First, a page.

Because the Government needed a quick tourniquet for its wounded pride over the BBC's allegations, the inquiry was not judicial. The witnesses were not on oath. But 70% of those questioned for the Evening Standard poll want a full, independent inquiry into the reason Britain went to war with Iraq.

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Yesterday, the Government rejected such a demand. In the House of Lord, Foreign Office minister Baroness Symonds of Vernham Dean said there had been three – Hutton, the Foreign Affairs Select Committee, and the Intelligence and Security Committee.

She was replying to Tory former Chancellor Lord Lamont of Lerwick who said that as 20,000 people may have died in the war, with a similar number maimed or injured, "it is reasonable for people to want an answer to the question that Lord Hutton quite understandably declined to enter into."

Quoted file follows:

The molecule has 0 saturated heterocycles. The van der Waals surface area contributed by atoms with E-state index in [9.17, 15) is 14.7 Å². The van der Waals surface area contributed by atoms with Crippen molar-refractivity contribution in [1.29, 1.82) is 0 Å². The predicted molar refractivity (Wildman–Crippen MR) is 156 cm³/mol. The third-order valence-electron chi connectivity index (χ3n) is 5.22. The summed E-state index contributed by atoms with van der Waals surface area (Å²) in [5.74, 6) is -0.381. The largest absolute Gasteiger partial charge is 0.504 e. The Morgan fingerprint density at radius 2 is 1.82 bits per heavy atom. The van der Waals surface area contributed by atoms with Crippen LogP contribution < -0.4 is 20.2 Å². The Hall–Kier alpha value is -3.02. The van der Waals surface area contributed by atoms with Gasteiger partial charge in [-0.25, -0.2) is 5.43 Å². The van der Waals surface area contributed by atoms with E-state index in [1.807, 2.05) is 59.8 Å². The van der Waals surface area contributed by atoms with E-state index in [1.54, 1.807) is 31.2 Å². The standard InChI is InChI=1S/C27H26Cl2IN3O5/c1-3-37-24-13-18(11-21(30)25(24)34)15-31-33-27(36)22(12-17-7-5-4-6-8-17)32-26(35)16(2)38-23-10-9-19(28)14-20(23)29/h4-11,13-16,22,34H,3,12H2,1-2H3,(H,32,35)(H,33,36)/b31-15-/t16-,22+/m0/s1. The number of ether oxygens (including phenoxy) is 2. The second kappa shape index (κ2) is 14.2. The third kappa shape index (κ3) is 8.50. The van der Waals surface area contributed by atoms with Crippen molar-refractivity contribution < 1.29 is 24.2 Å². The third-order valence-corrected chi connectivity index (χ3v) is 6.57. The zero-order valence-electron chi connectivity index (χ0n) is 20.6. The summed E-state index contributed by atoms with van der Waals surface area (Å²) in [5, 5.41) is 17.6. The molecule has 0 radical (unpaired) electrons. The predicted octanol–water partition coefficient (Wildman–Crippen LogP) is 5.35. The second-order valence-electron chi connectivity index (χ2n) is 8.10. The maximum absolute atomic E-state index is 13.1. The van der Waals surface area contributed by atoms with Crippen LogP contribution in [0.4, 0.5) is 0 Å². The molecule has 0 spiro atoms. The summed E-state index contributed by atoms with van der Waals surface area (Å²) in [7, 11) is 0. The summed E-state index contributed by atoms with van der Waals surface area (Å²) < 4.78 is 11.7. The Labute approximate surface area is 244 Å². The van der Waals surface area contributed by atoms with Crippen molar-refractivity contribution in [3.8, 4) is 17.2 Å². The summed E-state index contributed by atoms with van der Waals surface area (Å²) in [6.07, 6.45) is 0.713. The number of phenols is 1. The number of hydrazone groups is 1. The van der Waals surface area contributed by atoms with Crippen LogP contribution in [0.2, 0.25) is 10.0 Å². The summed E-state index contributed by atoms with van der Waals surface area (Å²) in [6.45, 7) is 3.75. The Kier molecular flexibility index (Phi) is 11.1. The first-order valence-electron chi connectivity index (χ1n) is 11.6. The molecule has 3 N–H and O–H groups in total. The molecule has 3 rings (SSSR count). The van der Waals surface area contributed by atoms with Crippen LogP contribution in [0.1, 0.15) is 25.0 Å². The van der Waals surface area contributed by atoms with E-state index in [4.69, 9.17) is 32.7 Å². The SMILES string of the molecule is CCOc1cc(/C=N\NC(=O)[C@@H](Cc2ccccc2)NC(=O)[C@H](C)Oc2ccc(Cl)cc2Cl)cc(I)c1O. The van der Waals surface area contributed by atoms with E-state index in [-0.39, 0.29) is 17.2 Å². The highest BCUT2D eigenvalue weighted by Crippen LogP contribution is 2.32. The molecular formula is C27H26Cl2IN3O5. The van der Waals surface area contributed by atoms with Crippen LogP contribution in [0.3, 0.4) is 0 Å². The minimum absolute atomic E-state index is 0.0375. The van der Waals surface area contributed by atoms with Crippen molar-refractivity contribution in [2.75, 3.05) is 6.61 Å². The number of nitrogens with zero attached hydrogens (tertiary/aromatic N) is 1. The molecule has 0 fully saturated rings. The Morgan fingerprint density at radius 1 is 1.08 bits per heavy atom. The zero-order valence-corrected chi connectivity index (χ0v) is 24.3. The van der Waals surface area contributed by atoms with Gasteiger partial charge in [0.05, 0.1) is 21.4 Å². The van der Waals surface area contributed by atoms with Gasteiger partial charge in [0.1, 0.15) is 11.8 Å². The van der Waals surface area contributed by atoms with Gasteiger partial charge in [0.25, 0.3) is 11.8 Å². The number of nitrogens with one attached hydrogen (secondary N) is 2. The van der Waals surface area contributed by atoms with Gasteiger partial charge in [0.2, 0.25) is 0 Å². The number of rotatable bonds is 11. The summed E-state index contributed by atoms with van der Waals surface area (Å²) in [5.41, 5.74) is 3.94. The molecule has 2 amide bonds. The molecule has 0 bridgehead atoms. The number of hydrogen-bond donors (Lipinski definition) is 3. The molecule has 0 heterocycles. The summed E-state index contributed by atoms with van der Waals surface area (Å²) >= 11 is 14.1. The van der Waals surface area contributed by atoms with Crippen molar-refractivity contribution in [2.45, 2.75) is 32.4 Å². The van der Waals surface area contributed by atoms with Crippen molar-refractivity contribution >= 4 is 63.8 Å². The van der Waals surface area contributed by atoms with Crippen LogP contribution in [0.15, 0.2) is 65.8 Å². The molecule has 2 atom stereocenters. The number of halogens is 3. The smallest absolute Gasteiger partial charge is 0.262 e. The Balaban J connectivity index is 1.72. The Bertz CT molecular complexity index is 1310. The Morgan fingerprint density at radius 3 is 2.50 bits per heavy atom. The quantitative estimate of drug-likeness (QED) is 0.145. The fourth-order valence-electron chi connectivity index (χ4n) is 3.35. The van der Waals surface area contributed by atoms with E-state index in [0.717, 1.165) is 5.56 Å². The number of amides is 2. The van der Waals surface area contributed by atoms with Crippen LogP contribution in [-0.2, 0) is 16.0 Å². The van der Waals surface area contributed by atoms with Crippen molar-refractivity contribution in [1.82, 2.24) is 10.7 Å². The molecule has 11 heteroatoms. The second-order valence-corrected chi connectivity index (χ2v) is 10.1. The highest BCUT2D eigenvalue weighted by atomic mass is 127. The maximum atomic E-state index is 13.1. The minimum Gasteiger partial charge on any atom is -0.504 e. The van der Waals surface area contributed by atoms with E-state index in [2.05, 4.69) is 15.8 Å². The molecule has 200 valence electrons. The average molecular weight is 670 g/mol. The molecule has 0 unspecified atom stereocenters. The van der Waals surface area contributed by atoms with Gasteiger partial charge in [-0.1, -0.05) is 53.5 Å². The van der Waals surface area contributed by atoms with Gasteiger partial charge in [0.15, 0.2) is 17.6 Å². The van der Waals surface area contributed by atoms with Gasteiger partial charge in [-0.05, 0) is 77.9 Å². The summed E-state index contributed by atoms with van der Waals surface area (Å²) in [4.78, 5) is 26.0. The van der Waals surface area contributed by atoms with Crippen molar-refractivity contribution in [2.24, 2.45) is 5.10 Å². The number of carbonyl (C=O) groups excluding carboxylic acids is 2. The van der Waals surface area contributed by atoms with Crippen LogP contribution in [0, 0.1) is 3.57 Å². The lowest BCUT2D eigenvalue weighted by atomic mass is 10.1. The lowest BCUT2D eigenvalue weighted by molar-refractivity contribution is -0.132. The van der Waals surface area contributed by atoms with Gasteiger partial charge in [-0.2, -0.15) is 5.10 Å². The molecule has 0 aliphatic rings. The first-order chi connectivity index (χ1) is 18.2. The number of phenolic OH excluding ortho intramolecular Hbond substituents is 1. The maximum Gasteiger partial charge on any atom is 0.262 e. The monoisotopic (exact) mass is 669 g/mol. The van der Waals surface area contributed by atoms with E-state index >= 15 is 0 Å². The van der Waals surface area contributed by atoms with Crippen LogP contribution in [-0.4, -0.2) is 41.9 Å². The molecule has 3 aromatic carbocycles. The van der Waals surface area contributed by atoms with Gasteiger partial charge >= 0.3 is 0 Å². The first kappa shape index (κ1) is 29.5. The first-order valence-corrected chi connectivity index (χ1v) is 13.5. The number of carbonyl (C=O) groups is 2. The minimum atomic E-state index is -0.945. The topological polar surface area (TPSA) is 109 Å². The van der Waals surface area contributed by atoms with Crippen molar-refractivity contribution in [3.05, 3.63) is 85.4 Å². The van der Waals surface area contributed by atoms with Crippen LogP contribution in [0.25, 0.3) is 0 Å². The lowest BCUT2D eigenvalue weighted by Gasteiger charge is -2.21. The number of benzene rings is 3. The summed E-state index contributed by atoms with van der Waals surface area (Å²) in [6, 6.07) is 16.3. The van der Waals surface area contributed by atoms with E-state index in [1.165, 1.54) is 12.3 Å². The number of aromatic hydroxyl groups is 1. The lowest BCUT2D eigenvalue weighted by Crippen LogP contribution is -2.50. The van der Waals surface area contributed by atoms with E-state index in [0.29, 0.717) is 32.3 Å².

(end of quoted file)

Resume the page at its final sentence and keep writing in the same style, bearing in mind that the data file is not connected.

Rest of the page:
Lord Hutton's report made unwelcome reading in the office of the leader of the opposition. Michael Howard, convinced blame would be attached to the Government, had pumped up the volume in advance of the publication.

He's refused Mr Blair's demand for an apology – and as the Tory front bench backed the war 100%, he's been left looking very exposed with little or no ammunition to fire at the Prime Minister in the upcoming Parliamentary debate on the report.

Only Charles Kennedy can assume the moral high ground – he opposed military action and can without shame back the calls for a full inquiry.

GERMANY has scuppered a massive pay rise for most members of the European Parliament, that would have seen euro-MPs from new member states in eastern Europe earn more than their prime ministers.

At a meeting of EU foreign ministers this week, Germany – backed by Austria, France and Sweden – criticised the package for being too generous.

With Germany facing massive budget cuts, Foreign Minister Joschka Fischer said it was the wrong time to implement any change.

However, the downside of Berlin's opposition is that the obscene current expenses system for MEPs remains unaltered. Tax free ravel perks will continue – travelling by the cheapest form of transport available and legitimately claiming the most expensive because receipts are not needed.